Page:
Over 4,000 high street and warehouse jobs are at risk after retail giant JJB Sports went into administration on Monday.
The search is on for a buyer while the firm continues to trade but there are fears that as many as half of its 180 stores may have to close their doors.
There have been a number of potential buyers on the sidelines but none wanted to buy the company as a whole, just parts of its business, assets and brands.
GMB has a significant number of members at the firm's Wigan warehouse and a spokeswoman told the Star there are reports of a number of parties interested in buying.
Union reps will be meeting members and management this morning.
JJB was once Britain's biggest sports retailer and five years ago shares were worth £10 each. But on Monday they were less than 0.5p as dealings were suspended.
Microsoft founder Bill Gates bought 3.1 per cent of the business in 2009.
JJB is apparently going through a "pre-pack" - or fully pre-arranged - administration so it can write off any of its debts that a buyer is unwilling to assume and that cannot be repaid from the sale proceeds.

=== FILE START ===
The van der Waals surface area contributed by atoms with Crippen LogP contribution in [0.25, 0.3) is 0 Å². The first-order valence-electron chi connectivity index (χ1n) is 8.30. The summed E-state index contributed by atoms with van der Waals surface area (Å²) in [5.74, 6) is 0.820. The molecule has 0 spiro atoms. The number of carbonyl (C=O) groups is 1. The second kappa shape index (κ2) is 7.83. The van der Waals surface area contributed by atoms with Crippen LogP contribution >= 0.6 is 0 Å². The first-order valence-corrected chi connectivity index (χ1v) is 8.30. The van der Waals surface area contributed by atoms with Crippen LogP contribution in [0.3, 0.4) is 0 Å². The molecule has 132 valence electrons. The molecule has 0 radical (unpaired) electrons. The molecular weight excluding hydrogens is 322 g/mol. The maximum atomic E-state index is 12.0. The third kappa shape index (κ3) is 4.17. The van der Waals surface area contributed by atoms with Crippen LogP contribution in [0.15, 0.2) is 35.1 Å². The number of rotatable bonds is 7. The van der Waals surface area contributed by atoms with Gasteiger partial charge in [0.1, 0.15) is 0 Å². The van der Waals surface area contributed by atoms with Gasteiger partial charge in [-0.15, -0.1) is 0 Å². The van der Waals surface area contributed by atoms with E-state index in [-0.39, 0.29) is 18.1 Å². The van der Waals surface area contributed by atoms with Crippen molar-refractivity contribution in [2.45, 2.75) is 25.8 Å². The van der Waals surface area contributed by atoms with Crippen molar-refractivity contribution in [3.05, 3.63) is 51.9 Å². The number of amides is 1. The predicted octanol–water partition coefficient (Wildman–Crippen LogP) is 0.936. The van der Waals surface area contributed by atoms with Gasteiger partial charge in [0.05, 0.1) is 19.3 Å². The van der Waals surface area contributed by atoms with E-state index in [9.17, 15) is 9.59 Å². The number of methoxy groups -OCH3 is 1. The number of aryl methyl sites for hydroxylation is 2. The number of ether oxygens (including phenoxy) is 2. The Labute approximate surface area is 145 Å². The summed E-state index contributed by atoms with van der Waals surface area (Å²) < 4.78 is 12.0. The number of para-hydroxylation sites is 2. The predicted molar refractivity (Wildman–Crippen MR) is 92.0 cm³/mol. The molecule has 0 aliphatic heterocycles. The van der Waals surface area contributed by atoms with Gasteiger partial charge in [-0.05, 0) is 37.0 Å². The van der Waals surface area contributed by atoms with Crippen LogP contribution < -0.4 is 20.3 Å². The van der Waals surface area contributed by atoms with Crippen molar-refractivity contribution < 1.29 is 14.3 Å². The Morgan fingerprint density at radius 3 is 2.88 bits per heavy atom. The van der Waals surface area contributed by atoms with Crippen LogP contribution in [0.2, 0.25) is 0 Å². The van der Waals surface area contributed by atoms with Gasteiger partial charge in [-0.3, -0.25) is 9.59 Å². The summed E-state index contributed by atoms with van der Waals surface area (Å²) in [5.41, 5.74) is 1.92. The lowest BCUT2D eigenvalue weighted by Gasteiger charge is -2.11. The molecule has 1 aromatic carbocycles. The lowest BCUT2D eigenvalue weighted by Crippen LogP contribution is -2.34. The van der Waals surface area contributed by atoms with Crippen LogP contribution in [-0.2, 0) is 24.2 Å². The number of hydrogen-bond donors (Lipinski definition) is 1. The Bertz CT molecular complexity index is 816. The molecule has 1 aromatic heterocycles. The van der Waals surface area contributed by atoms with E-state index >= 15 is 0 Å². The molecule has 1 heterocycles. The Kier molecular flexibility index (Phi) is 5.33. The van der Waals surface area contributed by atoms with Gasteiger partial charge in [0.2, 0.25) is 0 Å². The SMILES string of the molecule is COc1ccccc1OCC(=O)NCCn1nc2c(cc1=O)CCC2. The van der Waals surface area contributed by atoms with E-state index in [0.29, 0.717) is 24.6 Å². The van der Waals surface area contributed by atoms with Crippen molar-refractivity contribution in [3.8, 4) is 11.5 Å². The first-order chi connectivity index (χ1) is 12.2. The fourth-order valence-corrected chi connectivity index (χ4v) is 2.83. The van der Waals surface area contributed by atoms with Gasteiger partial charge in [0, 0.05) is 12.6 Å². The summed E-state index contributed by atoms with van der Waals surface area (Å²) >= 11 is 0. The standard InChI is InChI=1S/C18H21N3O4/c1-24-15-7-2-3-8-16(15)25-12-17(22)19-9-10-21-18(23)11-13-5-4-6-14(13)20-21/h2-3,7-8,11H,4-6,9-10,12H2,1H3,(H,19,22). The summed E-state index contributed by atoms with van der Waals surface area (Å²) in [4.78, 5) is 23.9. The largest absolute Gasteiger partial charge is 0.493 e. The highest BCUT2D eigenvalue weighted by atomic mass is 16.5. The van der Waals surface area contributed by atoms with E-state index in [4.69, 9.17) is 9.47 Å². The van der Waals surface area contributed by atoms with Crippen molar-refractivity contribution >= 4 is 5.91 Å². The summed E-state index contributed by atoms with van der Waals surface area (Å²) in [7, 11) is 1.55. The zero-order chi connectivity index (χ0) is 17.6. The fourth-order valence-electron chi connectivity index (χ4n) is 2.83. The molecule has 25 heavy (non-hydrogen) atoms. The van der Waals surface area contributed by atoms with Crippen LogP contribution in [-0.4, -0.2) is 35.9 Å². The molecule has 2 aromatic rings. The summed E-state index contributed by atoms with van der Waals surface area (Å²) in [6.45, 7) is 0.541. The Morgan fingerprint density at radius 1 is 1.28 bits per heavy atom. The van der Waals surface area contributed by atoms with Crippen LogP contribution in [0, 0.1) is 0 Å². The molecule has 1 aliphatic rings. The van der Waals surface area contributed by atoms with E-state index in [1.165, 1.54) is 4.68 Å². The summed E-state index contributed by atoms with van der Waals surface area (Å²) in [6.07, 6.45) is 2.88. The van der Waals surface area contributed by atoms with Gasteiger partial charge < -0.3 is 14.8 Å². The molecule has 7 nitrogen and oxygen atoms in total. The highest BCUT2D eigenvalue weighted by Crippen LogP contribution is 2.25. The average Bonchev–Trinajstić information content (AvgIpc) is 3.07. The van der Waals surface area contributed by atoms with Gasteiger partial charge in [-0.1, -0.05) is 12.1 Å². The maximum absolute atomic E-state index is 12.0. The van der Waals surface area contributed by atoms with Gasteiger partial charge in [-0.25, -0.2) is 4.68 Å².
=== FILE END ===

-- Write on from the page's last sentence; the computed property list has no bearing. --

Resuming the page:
The group has been fighting for survival since 2008 when it was hit hard by the recession and tough competition from rivals JD Sports and Sports Direct.
Despite the Olympic factor the firm had a tough summer and asked shareholders for another cash injection, but they didn't want to stay in the race and JJB was forced to put itself up for sale.
It was founded in 1971 when ex-Blackburn Rovers footballer and Wigan Athletic owner Dave Whelan bought a single store in Wigan. It had previously been owned by a JJ Broughton and a JJ Bradburn, hence the name.
Its acquisition of Sports Division in 1998 made JJB the largest sports retailer in Britain and it had 400 stores at its peak.
In 2007 Mr Whelan sold his family's holding for £190 million to a joint venture formed by Icelandic financial group Exista and Chris Ronnie, who previously worked at Umbro and Sports Direct.